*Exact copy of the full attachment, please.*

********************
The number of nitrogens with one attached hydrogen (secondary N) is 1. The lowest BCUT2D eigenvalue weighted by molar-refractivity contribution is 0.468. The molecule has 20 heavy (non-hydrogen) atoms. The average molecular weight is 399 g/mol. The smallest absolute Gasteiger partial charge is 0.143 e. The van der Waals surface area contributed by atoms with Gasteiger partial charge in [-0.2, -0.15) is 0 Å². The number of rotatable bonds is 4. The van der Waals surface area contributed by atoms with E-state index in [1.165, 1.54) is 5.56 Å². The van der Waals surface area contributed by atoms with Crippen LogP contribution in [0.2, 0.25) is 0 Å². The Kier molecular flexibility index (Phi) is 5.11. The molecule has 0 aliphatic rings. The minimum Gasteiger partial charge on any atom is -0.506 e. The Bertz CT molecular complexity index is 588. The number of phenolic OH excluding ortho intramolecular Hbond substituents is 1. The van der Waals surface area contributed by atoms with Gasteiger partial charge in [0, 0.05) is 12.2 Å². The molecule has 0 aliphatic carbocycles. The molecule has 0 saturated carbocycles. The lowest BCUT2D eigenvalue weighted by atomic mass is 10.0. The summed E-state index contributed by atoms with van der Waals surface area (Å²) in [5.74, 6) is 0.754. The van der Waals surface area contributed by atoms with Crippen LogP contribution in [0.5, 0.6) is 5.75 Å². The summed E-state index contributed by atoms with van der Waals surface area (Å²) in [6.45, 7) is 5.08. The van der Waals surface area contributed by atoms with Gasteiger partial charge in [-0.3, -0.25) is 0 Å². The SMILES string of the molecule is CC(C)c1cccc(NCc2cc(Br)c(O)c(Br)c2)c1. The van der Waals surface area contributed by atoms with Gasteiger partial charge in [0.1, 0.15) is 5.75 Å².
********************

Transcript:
The number of nitrogens with one attached hydrogen (secondary N) is 1. The lowest BCUT2D eigenvalue weighted by molar-refractivity contribution is 0.468. The molecule has 20 heavy (non-hydrogen) atoms. The average molecular weight is 399 g/mol. The smallest absolute Gasteiger partial charge is 0.143 e. The van der Waals surface area contributed by atoms with Gasteiger partial charge in [-0.2, -0.15) is 0 Å². The number of rotatable bonds is 4. The van der Waals surface area contributed by atoms with E-state index in [1.165, 1.54) is 5.56 Å². The van der Waals surface area contributed by atoms with Crippen LogP contribution in [0.2, 0.25) is 0 Å². The Kier molecular flexibility index (Phi) is 5.11. The molecule has 0 aliphatic rings. The minimum Gasteiger partial charge on any atom is -0.506 e. The Bertz CT molecular complexity index is 588. The number of phenolic OH excluding ortho intramolecular Hbond substituents is 1. The van der Waals surface area contributed by atoms with Gasteiger partial charge in [0, 0.05) is 12.2 Å². The molecule has 0 aliphatic carbocycles. The molecule has 0 saturated carbocycles. The lowest BCUT2D eigenvalue weighted by atomic mass is 10.0. The summed E-state index contributed by atoms with van der Waals surface area (Å²) in [5.74, 6) is 0.754. The van der Waals surface area contributed by atoms with Crippen LogP contribution in [0.5, 0.6) is 5.75 Å². The summed E-state index contributed by atoms with van der Waals surface area (Å²) in [6.45, 7) is 5.08. The van der Waals surface area contributed by atoms with Gasteiger partial charge in [-0.3, -0.25) is 0 Å². The SMILES string of the molecule is CC(C)c1cccc(NCc2cc(Br)c(O)c(Br)c2)c1. The van der Waals surface area contributed by atoms with Gasteiger partial charge in [0.1, 0.15) is 5.75 Å².